Saturday, July 12, 2008

Style Notes - Summer Reading Inspired by Fashion's Resort 2009 Collections

Three models in candy-colored dresses, shot by Cecil Beaton (1948)

Inspired by the fashion Summer Resort Collections, Style is recommending these fascinating reads to take on vacation or place on your night table for some scrumptious, sometimes dishy material.

The Unexpurgated Beaton: The Cecil Beaton Diaries as He Wrote Them, 1970-1980, Cecil Beaton (Knopf, $35) - photo above. Beaton's coolly flawless portraits might have been the spark for Erin Fetherston's tableaux vivants installed at Van Cleef & Arpels. Ripe with gossip of the bon ton, whom he so ardently courted, are Beaton's own notoriously catty, and evergreen, diaries.

Girls Like Us: Carole King, Joni Mitchell, Carly Simon—and the Journey of a Generation, Sheila Weller (Atria, $27.95). Though he is ever the forward thinker, Karl Lagerfeld plumbed the Me Decade for both Fendi (wide-leg trousers and suede vests) and Chanel (Brian Jones hairdos, light-wash bell-bottoms). Meanwhile, flea market devotee Anna Sui dug into the bohemia of the late sixties for her mad Resort mix of psychedelic prints. The perfect soundtrack for all of the above comes from the three singer-songwriters profiled in Sheila Weller's compulsively readable new book, Girls Like Us. Weller chronicles both the early feminist movement and more salacious subjects, like Simon's involvement with Cat Stevens, Kris Kristofferson, Jack Nicholson, Warren Beatty, and Mick Jagger in the year "You're So Vain" hit big. Carly Simon in New York, 1971.

The Enchantress of Florence, Salman Rushdie (Knopf Canada, $26). Florence was a bit off the beaten path for womenswear, but Diane von Furstenberg still chose the Tuscan capital, where her wrap dress was born, to hold her show. It put us into a Medici state of mind—which got us thinking about the latest offering from Salman Rushdie. On the short list for the Man Booker Prize, The Enchantress wends its way from Renaissance Italy to the court of Mughal emperor Akbar, and with its fantastical-historical blend of romance and globe-trotting exotica, it just might be 2008's perfect beach read.
Photo: Courtesy of Knopf Canada.

The Alexandria Quartet, Lawrence Durrell (Faber and Faber, $14). Gilt-trimmed gowns for latter-day Cleopatras—you know, like J. Lo and Sienna—were on order at Marchesa. Fast-forward a couple millennia and Egypt has lost none of its allure…as proven by Lawrence Durrell's much-loved tetralogy. The four books (Justine, Balthazar, Mountolive, and Clea) detail interlocking accounts of a love affair, and Durrell so vividly conjures the North African metropolis circa the 1940's that your body might be plodding along the L.I.E. on the Hampton Jitney, but your spirit will be soaring to the souk.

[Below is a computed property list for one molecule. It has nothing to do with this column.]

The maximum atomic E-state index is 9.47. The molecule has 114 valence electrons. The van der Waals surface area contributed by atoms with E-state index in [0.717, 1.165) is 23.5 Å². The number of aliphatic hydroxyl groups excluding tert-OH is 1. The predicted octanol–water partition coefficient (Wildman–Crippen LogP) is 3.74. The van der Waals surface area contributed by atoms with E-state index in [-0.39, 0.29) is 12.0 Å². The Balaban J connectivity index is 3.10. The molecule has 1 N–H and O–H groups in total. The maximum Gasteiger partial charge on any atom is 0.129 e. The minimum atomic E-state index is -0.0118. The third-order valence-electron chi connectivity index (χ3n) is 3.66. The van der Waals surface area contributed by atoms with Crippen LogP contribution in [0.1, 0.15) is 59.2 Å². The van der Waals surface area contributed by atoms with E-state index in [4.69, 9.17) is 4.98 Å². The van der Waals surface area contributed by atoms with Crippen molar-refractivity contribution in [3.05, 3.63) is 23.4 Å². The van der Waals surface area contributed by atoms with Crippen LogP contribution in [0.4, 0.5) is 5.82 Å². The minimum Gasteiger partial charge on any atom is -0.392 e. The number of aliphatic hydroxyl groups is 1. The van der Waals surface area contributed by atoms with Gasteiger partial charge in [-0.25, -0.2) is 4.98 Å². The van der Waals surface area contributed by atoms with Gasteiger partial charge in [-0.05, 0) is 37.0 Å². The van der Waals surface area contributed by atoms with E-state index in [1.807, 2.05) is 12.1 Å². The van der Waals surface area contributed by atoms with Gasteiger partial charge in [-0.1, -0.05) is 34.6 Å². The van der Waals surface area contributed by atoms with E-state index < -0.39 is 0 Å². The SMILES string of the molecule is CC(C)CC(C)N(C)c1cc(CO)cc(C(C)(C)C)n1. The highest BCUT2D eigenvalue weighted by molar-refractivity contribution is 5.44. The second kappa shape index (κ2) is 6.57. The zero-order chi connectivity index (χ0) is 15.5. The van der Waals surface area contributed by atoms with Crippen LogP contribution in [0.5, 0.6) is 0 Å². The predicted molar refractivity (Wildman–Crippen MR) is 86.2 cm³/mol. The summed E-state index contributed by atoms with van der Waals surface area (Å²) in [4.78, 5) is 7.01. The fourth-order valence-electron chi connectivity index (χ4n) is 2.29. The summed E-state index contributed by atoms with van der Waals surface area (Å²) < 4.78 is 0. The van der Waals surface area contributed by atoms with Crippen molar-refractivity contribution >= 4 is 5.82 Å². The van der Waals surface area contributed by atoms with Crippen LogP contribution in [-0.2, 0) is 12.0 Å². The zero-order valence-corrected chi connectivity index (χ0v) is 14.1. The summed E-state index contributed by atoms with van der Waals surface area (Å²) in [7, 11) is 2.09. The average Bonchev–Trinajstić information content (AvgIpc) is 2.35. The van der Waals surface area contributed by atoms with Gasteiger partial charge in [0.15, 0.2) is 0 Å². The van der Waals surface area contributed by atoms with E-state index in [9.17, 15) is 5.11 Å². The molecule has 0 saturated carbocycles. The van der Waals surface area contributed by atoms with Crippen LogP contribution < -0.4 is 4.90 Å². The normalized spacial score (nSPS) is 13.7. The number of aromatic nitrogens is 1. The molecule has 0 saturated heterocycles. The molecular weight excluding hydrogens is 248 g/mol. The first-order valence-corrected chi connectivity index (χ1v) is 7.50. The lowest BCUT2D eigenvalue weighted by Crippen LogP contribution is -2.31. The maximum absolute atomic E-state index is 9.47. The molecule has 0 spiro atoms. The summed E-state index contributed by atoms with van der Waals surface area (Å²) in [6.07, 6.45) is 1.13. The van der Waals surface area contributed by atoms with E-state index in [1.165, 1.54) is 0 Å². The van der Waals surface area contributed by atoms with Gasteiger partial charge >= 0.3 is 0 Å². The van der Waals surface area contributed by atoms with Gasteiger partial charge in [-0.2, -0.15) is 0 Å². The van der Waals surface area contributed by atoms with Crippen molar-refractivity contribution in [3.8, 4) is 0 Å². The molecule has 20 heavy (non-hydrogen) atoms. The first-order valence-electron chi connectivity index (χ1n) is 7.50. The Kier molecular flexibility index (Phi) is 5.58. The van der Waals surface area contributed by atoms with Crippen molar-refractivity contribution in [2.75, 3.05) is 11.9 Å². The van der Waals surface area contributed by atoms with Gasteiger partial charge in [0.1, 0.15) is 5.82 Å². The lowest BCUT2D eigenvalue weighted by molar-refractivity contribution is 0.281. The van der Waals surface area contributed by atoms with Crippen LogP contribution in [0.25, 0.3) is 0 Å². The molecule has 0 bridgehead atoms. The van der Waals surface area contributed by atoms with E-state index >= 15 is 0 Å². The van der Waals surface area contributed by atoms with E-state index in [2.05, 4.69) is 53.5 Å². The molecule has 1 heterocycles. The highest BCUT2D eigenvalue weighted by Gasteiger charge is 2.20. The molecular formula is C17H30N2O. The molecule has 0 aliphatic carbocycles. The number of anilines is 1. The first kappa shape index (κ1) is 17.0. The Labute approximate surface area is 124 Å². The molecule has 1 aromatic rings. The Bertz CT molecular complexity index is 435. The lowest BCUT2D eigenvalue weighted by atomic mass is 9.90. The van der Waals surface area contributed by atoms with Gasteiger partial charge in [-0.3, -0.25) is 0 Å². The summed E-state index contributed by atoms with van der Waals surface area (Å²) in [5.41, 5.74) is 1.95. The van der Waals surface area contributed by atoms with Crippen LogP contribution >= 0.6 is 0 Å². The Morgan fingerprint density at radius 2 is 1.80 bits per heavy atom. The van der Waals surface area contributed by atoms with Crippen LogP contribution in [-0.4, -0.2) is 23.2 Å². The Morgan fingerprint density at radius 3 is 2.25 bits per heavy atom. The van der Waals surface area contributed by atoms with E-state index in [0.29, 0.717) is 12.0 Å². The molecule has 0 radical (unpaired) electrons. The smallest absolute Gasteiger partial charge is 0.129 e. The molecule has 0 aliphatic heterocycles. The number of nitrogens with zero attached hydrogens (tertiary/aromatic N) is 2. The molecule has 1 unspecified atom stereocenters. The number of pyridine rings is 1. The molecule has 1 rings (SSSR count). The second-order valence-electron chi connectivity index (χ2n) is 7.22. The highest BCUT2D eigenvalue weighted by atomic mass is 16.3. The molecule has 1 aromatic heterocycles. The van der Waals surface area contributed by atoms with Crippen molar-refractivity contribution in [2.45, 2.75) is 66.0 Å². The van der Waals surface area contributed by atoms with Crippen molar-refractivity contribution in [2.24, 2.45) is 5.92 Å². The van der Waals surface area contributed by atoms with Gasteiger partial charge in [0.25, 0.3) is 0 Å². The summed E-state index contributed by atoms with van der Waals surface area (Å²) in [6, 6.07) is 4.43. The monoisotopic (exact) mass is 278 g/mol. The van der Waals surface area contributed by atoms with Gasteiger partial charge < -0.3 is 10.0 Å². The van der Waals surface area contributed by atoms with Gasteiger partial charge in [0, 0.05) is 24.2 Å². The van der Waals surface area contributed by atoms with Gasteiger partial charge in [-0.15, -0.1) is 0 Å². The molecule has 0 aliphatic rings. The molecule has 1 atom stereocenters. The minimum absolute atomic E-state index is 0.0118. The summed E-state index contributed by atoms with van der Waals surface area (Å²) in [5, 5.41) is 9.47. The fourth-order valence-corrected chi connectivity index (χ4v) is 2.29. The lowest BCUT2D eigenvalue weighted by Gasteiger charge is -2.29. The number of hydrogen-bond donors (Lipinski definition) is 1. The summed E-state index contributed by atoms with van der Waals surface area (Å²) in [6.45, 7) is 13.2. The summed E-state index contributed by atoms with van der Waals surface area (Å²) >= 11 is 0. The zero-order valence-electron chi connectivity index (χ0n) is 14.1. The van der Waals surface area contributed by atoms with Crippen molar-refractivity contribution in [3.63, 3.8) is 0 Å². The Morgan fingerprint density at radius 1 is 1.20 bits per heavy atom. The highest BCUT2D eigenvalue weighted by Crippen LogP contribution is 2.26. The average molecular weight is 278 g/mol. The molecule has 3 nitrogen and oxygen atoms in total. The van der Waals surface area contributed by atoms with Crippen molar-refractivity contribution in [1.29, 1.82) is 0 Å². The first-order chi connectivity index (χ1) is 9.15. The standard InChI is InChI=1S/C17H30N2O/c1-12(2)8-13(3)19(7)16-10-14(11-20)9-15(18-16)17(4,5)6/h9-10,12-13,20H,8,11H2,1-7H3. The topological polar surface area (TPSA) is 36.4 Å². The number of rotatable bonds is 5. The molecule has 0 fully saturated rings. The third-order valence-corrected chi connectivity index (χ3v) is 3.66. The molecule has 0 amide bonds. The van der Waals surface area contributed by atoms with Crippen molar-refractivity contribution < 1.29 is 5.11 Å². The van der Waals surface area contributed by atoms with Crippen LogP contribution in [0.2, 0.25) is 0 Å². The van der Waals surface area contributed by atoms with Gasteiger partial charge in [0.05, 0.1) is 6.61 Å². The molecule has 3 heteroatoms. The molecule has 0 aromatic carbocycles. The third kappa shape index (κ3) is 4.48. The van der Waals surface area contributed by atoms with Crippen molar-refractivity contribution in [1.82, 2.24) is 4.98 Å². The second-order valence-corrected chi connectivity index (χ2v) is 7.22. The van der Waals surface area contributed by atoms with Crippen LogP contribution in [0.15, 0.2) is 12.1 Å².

Photo: Courtesy of Faber and Faber.

Snuff, Chuck Palahniuk (Doubleday, $24.95). Both Donna Karan and Phi's Andreas Melbostad had bedroom eyes this season. Karan showed a boudoir-ish pink marabou coat that just begged for fluffy mules, while Melbostad played peekaboo with black lace. Fashion may usually take a wink-nudge approach to naughty kinks and proclivities, but Chuck Palahniuk's new book faces the sex subject head-on. The Fight Club author's latest protagonist is a so-called porn priestess whose aim is to cap off her career (and perhaps her life, thus the title) by having sex with 600 men in one day. Shocking and twisted? Maybe, but at least you'll have read the thing by the time Brad Pitt gets cast as Mr. 72 in the film version.
Photo: Courtesy of Doubleday.

Wide Sargasso Sea, Jean Rhys (W. W. Norton, $13.95). When Alber Elbaz showed Lanvin's exquisitely off-kilter take on the fifties, he set it against a postcard backdrop of sun, sand, and flora that said "tropical" with a capital T. While fashion loves a good strong juxtaposition, there's also something to be said about coordination—i.e., reading a book set in the Caribbean while you're vacationing there. Jean Rhys' haunting novel isn't exactly a sunshiny read, however: It takes place in Dominica and Jamaica and imagines the early life of the madwoman in the attic in Jane Eyre. At a mere 125 pages, it's the perfect little addition to your beach tote.
Photo: Courtesy of W. W. Norton.


1 comment:

  1. Thanks for the effort you took to expand upon this post so thoroughly. I look forward to future posts.
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